The ocean is a beautiful, but unforgiving environment. Weather conditions can turn quickly or a large wave can hit and a nice day on the ocean can soon become a life threatening ordeal. How many accidents occur at sea and how serious are they? Is there anything boaters can do to help limit the loss of life when disaster strikes?
The US Coast Guard maintains annual statistics on boating accidents, available to the public through the Boating Accident Resource Center. In 2008, the Coast Guard logged 4789 accidents resulting in 709 total deaths. Only 348 of these accidents-a mere 7%-involved boats capsizing, but these accidents accounted for 163, or 32%, of reported drowning deaths. Flooding or swamping of boats led to another 80 drowning deaths and 89 total fatalities.
A major problem with capsizing or flooding accidents is that they can occur suddenly, so suddenly in fact that boaters may not be able to send out a distress call. You know everyone who was in a boat that capsized was thinking, “I never expected the boat to suddenly capsize!” They may not have been wearing life vests, although these were on board the boat, and they may have wound up with both no life vests and no ability to signal for distress. Even if someone had a personal locator beacon for the trip, he might not be able to reach or use it unless he actually had it on his person at the time disaster struck. Remember also that when a boat capsizes or floods it can suffer water damage to its electronics, disabling its communication and navigation systems even if these can be reached physically by the crew.
An EPIRB (Electronic Position Indicator Radio Beacon) can help to summon rescuers, even when a disaster strikes quickly. A category I EPIRB will float free and emit a distress signal automatically when a boat sinks. This is exactly what happened recently (February 2010) when the 57-meter SV Concordia foundered suddenly and sank off the coast of Brazil. The vessel reportedly foundered within 15 seconds and sank within 20 minutes. Luckily, the Concordia was equipped with an EPIRB. Its hydrostatic release functioned as designed, so the EPIRB released from its bracket and floated to the surface to emit a 406 MHz distress signal. All passengers and crew were successfully rescued by the Brazilian Coast Guard. EPIRBs can also be activated manually, of course. (Category II EPIRBs do require manual activation.)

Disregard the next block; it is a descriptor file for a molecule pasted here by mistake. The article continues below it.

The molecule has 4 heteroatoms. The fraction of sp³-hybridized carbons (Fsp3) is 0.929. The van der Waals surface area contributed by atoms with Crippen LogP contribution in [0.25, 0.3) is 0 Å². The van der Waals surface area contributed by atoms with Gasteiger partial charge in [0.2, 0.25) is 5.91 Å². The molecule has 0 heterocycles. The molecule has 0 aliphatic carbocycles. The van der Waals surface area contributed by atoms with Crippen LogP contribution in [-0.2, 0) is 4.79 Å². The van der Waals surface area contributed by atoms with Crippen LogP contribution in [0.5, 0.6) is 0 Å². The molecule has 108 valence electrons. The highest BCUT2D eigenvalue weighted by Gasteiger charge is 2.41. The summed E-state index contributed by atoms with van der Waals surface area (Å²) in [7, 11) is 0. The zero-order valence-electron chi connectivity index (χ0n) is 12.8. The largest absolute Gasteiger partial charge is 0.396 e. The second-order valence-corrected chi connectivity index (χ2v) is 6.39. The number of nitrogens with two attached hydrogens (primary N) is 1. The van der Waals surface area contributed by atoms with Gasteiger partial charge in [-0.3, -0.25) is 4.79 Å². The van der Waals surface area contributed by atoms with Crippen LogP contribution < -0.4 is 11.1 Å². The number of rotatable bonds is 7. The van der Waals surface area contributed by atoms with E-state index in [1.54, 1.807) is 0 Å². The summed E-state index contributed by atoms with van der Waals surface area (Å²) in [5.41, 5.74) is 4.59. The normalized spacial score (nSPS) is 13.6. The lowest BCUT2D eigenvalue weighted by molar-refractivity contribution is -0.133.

Many EPIRB models made today are also GPS-equipped and will broadcast your location within 100m to search-and-rescue forces by a 406 MHz signal. Rescuers can also determine a rough location by Doppler localization for non-GPS equipped EPIRBs, but the position resolution is only within a couple of nautical miles and it takes time to resolve the location by moving weather satellites. Marine EPIRBs also generally broadcast a 121.5 MHz homing signal and are usually equipped with a strobe.
You can expect 48+ hours of life once activated for a category I EPIRB. Batteries typically need to be replaced every 5-6 years. A hydrostatic release unit may need to be replaced every couple of years. Also, you must register an EPIRB device and remember to keep this information up-to-date. The registry information specifies data such as your name and phone number and the name and type of boat you have.
If you spend lots of time offshore, an EPIRB is well worth the investment. Serious accidents at sea, such as a vessel capsizing, do not occur very often but can be quite devastating when they do. An EPIRB really could save your life one day-just ask the passengers and crew of the SV Concordia.
J. White runs the GPS Chartplotter store, which sells gps chartplotter [http://www.gpschartplotter.com] and gps fishfinder [http://www.gpschartplotter.com] equipment as well as PLB and EPIRB devices for boats.
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Video created by DPTI South Australia – http://www.ondeck.sa.gov.au